Hoteliers are cutting costs. Fairmont Grand Hotel Kyiv ditched the Conde Nast franchise for Vogue Cafe, as well as reduced part of the staff, andb transferred to a cut rate. Layoffs and salary cuts are the most common anti-crisis measure for hoteliers, Chistyakova says. However, Fairmont is already rebuilding the team. In February 2021, the occupancy rate of the hotel, according to its co-owner Elizaveta Yurusheva, began to grow. The Work From Home service has become popular - renting a room as an office for one day. You can rent a room for eight hours at the President Hotel for about 700 UAH, and in the Premier Hotel chain prices start from 600 UAH, depending on the hotel and the city.
The hotel market should be revitalized by casinos and slot machine halls, which can now be legally located in five- and four-star hotels. (And the halls of slot machines and in "triplets") In Belarus, where there are 27 casinos, this market is estimated at $ 20-25 million a year, writes NAI.
The gambling business opens up new prospects for Ukrainian hotels, says Yurusheva. Most of the visitors to luxury hotels are business travelers who stay in hotels during the working week. Rooms are idle on weekends. “At the expense of the casino, we will be able to offer people entertainment,” says Yurusheva. "They can stay over the weekend." The casinos at the Fairmont Grand Hotel Kyiv and InterContinental Kyiv are due to open in March, the co-owners say. Fairmont has allocated 1,100 sq. m, at InterContinental - 580 sq. m.
One of the most active players in the Ukrainian real estate market - the investment company Dragon Capital - in March 2020 refused to buy the 101 Tower business center. Negotiations with the owners lasted for almost a year. It did not grow together.
This was not the last bad news for the owners of the business center Stepan Chernovetskiy and Igor Nikonov. Two large tenants, IT companies, left 101 Tower and transferred their employees to a remote location, says Andrey Levin, director of the asset management company Valprim, whose portfolio includes business centers in Chernovetskiy. The vacancy rate for 101 Tower increased from 5% in February 2020 to 20% a year later.
It also became more spacious in other office centers. According to the company Aurora Development, in the fourth quarter of 2020, the vacancy rate in class A facilities increased to 10% from 7.2% a year earlier, class B + - from 5.1% to 10%.
The income of business centers, according to Levin, fell by at least 15–20% over the year. Landlords gave discounts for the lockdown period and even after. As a result, base rental rates for 2020 fell by an average of 4.7% in class A, to $ 22.9 / sq. m, in class B + - by 14.2%, up to $ 19 / sq. m, states Aurora Development.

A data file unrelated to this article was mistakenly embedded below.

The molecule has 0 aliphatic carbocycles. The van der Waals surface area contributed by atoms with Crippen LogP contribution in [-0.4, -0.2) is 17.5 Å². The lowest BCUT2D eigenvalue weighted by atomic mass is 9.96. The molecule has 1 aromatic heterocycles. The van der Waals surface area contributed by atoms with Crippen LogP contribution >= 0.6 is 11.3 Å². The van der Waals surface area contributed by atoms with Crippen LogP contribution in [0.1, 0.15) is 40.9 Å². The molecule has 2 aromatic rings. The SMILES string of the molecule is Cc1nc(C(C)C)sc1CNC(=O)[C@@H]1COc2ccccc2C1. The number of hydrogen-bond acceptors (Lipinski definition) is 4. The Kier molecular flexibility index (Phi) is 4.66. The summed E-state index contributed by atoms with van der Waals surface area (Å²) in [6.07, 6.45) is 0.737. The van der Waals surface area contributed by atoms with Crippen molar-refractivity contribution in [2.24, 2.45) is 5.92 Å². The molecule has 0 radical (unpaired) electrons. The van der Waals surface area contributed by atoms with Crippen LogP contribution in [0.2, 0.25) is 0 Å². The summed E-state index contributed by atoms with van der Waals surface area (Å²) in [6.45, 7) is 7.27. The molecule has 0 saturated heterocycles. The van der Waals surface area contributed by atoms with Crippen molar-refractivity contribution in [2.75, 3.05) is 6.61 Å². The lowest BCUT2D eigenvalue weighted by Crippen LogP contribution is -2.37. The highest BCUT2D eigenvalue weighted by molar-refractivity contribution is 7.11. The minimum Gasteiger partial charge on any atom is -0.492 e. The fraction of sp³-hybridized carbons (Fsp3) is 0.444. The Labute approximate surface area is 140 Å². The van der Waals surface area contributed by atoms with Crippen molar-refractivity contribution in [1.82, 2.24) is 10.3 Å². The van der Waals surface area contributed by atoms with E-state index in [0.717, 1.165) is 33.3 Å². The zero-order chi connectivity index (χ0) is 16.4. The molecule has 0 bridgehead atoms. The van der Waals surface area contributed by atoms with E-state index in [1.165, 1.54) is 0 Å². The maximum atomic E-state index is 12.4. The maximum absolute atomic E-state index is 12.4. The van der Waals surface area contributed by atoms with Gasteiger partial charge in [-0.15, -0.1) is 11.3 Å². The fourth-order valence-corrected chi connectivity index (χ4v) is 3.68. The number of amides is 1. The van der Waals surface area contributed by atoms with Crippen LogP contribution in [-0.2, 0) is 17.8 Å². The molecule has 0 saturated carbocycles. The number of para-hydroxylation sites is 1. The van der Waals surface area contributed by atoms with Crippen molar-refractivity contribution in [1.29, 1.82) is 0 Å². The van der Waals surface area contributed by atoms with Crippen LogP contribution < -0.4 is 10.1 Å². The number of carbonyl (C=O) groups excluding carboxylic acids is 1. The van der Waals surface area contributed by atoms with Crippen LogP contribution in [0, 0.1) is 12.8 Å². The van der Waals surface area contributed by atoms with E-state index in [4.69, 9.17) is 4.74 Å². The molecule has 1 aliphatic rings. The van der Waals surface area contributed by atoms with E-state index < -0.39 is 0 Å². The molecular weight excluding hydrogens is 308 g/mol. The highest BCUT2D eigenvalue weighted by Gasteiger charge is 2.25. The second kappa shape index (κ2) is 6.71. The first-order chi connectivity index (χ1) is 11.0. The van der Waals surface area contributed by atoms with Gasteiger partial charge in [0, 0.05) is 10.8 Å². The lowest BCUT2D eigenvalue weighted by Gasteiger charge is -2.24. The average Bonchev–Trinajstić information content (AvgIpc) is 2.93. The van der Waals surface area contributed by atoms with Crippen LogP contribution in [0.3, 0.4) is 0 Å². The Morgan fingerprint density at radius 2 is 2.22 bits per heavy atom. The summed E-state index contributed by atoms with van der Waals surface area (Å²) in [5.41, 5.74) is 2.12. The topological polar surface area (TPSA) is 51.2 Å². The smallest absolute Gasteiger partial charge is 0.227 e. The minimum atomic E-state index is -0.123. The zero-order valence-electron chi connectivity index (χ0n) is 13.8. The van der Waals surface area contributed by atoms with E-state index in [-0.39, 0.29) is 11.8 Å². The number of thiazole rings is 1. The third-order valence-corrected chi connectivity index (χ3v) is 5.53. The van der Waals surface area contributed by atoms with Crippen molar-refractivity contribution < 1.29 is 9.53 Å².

The bottom was groped in the second quarter. “People pushed around and realized they needed an office,” says Levin. The hottest offer in the business centers that his company manages is premises of 100-200 sq. M. m renovated. According to Aurora Development, the greatest demand is for premises with an area of up to 500 sq. m.
Alfa-Bank HR Director Maria Garavskaya sees this as a new norm. Company employees do not have to sit side by side during the work week. In 2020, Alpha rented mini-offices in the coworking network for part of the IT team. And in 2021, she launched a network of indoor coworking spaces.
Less than others, modern business centers in the center of Kiev or where it is easy to get to have suffered, notes Aurora Development. For example, in the IQ business Center of class A + not far from the Druzhby Narodov metro station, according to Levin, there is less free space than before the lockdown. “It was 10%, now it's 6.5%,” he says. Levin explains this by the fact that companies are taking advantage of the reduction in rates to move to higher-end offices. Levin's company is going to set up a park near the business center. Before the epidemic, the park was not planned.
Landlords are also testing technology solutions to reduce the number of contacts. Sergei Kovalenko, managing partner of the Vladimirskaya 38 and Fizkultury 28 business centers, says that his company's new facilities will provide access through turnstiles using Face ID and automated elevators so that people have less contact with surfaces.
Igor Mazepa, general director of the investment company Concorde Capital, does not expect major changes in the market in the foreseeable future. The main risk for the owners of office centers is the same - a new round of the virus or the ineffectiveness of the vaccine, says Levin. He doesn't believe in the death of offices. And he cites the example of the case of IBM, which began to transfer employees to telecommuting back in the 1980s. In 2009, 40% of the 386,000 IBM employees worked in this mode. Six years later, IBM began returning to the office to improve productivity.
Article author: Katerina Shapoval
Forbes magazine. Source link: https://forbes.ua/ru/company/nerukhomist-pandemiya...